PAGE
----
The HeroRATs are sociable, clean and intelligent animals and it is very satisfying to see how they respond to our training methods and how hard they work. Many people still think of rats as dirty and stupid animals but they are actually very smart and likeable. The rats all have unique personalities. Some are very energetic, constantly moving and running about, while others are more relaxed. A few of the rats are very vocal, happily squeaking when they are about to be fed, while they are being handled, and sometimes while they are working. The different personality traits rarely prevent a rat from being trained to become a good sniffer rat, but some traits are better suited for certain types work. For example, a strong and energetic rat can usually search a large area of ground for landmines very quickly, but the rat may be more difficult to handle because it will not hold still.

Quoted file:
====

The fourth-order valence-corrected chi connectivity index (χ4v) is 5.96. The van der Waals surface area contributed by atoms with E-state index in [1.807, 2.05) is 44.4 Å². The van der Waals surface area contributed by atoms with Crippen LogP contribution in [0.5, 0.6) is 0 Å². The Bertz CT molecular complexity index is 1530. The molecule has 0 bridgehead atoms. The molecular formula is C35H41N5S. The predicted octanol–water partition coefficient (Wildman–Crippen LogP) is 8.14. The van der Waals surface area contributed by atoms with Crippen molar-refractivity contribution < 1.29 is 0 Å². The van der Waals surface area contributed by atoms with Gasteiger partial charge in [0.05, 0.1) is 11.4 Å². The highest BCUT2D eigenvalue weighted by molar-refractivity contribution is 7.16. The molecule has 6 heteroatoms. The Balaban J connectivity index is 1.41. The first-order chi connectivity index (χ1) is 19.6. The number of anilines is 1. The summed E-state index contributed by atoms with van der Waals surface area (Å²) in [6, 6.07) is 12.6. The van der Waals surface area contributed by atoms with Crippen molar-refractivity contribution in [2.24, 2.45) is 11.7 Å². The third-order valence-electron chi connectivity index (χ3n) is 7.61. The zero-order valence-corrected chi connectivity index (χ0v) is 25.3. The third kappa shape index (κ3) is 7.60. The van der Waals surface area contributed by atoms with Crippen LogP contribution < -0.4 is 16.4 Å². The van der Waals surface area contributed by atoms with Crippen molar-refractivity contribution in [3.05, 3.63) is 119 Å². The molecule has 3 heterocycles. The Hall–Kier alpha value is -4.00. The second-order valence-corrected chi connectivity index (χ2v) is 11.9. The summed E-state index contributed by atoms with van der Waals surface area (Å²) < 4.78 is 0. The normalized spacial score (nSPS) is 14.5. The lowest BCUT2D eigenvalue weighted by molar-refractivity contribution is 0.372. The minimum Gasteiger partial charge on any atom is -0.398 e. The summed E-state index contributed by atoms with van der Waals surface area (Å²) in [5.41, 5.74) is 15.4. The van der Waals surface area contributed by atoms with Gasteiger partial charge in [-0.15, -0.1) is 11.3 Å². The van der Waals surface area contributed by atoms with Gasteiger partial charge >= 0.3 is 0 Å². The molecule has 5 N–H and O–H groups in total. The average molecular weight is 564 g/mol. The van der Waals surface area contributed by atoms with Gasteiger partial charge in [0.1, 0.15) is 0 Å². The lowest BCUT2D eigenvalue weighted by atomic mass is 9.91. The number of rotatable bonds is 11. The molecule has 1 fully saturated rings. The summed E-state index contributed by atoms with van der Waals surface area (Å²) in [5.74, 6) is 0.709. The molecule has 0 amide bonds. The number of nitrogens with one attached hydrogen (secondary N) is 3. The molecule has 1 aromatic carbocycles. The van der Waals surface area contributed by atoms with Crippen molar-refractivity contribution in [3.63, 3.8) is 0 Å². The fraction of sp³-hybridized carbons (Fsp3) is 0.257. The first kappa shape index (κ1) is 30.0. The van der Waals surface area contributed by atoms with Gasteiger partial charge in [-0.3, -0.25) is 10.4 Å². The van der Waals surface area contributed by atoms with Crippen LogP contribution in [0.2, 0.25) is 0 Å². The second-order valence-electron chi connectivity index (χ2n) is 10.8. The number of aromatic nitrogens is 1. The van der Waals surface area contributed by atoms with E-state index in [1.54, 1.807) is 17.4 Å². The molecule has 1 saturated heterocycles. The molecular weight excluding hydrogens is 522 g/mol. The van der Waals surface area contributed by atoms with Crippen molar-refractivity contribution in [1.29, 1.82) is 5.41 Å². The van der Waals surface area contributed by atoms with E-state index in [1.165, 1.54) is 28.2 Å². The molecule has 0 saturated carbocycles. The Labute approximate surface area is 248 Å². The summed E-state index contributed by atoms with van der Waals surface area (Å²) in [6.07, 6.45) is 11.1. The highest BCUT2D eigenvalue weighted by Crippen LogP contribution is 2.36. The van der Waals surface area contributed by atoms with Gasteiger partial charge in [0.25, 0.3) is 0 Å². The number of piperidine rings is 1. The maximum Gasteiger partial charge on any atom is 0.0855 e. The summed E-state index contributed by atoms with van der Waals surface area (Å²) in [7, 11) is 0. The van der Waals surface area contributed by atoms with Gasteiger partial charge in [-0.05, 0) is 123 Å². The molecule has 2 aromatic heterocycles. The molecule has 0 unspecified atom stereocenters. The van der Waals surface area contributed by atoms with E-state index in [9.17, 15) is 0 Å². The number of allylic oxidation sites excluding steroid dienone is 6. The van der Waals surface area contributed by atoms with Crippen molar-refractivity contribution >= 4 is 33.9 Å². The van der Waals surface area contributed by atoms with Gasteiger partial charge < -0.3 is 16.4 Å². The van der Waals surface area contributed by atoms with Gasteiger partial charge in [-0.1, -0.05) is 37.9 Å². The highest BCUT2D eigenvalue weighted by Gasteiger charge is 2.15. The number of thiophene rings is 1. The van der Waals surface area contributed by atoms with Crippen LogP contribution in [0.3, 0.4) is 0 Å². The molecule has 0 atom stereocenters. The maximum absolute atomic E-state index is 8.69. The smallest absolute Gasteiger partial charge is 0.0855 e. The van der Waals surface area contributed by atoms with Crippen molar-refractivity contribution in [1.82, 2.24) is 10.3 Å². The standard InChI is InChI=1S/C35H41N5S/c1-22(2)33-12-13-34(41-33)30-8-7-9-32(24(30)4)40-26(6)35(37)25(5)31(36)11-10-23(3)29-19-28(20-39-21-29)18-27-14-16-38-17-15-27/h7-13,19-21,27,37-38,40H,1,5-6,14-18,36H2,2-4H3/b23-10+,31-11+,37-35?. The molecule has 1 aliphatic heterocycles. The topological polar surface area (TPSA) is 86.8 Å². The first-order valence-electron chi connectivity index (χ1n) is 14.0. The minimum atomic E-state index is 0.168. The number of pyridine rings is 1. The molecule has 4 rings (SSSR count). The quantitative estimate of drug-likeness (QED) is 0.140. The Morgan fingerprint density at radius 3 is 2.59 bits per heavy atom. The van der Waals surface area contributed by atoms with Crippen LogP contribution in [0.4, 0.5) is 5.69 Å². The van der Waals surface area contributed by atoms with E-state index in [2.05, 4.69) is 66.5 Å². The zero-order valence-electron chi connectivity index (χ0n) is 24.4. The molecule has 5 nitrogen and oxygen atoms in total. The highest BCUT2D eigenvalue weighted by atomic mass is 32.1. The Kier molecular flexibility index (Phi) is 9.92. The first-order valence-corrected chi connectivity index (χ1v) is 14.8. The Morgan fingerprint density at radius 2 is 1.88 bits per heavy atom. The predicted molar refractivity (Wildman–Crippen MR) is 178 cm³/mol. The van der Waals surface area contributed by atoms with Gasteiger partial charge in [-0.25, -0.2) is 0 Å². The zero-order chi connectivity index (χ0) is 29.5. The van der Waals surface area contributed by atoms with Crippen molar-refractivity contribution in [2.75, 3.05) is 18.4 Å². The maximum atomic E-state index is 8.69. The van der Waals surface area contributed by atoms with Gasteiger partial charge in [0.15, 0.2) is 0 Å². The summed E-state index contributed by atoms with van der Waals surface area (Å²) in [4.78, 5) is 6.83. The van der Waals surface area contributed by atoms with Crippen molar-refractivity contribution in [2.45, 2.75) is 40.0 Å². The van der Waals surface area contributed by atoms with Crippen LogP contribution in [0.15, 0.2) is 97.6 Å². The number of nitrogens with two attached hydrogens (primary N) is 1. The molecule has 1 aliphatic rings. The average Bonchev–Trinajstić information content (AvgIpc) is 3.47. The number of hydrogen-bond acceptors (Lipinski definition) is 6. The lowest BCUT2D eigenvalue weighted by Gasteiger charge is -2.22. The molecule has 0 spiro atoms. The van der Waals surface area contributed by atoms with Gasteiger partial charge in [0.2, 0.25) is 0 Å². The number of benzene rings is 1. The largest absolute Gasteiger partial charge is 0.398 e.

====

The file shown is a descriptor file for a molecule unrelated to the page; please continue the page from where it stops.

So far, there are no data indicating different performances. Both male and female rats are doing an equally good job.

An important advantage of the rats is their relative independence from a personal handler. Therefore a handler does not necessarily have to follow his own animals to the demining operations. Generally, most rats remain with the same trainer, but show no significant difference in performance when taken over by somebody else in the absence of the trainer. We make sure all new handlers are trained extensively on the specific behavior of individual animals.

All new trainers get an extensive 3 month practical training and we also conduct refresher and ongoing trainings annually, reviewing fundamental topics and introducing new standard operating practices and strategies. All trainers are well informed and our supervisors make sure they handle the rats correctly to avoid startling or any physical harm.

Mine Action